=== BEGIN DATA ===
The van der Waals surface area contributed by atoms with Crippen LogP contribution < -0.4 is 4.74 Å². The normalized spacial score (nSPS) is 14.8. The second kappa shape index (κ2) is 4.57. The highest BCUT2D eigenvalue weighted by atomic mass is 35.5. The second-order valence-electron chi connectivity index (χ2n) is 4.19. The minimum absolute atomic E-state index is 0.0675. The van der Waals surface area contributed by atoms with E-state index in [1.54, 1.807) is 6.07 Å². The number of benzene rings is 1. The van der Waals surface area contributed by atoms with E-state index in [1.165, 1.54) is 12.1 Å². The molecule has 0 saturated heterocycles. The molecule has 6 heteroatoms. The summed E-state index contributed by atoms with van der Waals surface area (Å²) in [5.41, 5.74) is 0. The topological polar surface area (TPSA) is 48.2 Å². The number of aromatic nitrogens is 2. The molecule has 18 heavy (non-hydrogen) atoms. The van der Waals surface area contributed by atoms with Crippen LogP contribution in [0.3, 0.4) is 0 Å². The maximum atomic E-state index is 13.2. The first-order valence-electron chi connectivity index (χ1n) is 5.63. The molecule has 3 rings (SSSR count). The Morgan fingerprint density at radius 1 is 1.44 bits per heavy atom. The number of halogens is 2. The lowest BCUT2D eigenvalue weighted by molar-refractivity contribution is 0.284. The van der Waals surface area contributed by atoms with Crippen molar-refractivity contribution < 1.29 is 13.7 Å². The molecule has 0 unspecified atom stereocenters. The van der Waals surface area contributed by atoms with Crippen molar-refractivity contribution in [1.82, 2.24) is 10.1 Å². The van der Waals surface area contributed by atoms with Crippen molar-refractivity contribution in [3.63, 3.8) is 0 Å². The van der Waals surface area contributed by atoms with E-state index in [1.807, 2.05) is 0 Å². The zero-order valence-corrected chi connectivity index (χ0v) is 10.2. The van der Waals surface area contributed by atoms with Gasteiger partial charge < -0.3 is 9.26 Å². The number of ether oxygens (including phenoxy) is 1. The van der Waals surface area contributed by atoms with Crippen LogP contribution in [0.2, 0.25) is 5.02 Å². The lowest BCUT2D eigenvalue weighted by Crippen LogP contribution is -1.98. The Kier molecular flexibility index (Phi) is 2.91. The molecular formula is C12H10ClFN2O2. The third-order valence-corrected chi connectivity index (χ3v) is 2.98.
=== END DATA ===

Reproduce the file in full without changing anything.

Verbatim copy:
The van der Waals surface area contributed by atoms with Crippen LogP contribution < -0.4 is 4.74 Å². The normalized spacial score (nSPS) is 14.8. The second kappa shape index (κ2) is 4.57. The highest BCUT2D eigenvalue weighted by atomic mass is 35.5. The second-order valence-electron chi connectivity index (χ2n) is 4.19. The minimum absolute atomic E-state index is 0.0675. The van der Waals surface area contributed by atoms with E-state index in [1.54, 1.807) is 6.07 Å². The number of benzene rings is 1. The van der Waals surface area contributed by atoms with E-state index in [1.165, 1.54) is 12.1 Å². The molecule has 0 saturated heterocycles. The molecule has 6 heteroatoms. The summed E-state index contributed by atoms with van der Waals surface area (Å²) in [5.41, 5.74) is 0. The topological polar surface area (TPSA) is 48.2 Å². The number of aromatic nitrogens is 2. The molecule has 18 heavy (non-hydrogen) atoms. The van der Waals surface area contributed by atoms with Crippen LogP contribution in [0.3, 0.4) is 0 Å². The maximum atomic E-state index is 13.2. The first-order valence-electron chi connectivity index (χ1n) is 5.63. The molecule has 3 rings (SSSR count). The Morgan fingerprint density at radius 1 is 1.44 bits per heavy atom. The number of halogens is 2. The lowest BCUT2D eigenvalue weighted by molar-refractivity contribution is 0.284. The van der Waals surface area contributed by atoms with Crippen molar-refractivity contribution < 1.29 is 13.7 Å². The molecule has 0 unspecified atom stereocenters. The van der Waals surface area contributed by atoms with Crippen molar-refractivity contribution in [1.82, 2.24) is 10.1 Å². The van der Waals surface area contributed by atoms with Crippen molar-refractivity contribution in [3.63, 3.8) is 0 Å². The van der Waals surface area contributed by atoms with E-state index in [1.807, 2.05) is 0 Å². The zero-order valence-corrected chi connectivity index (χ0v) is 10.2. The van der Waals surface area contributed by atoms with Gasteiger partial charge < -0.3 is 9.26 Å². The number of ether oxygens (including phenoxy) is 1. The van der Waals surface area contributed by atoms with Crippen LogP contribution in [0.2, 0.25) is 5.02 Å². The lowest BCUT2D eigenvalue weighted by Crippen LogP contribution is -1.98. The Kier molecular flexibility index (Phi) is 2.91. The molecular formula is C12H10ClFN2O2. The third-order valence-corrected chi connectivity index (χ3v) is 2.98.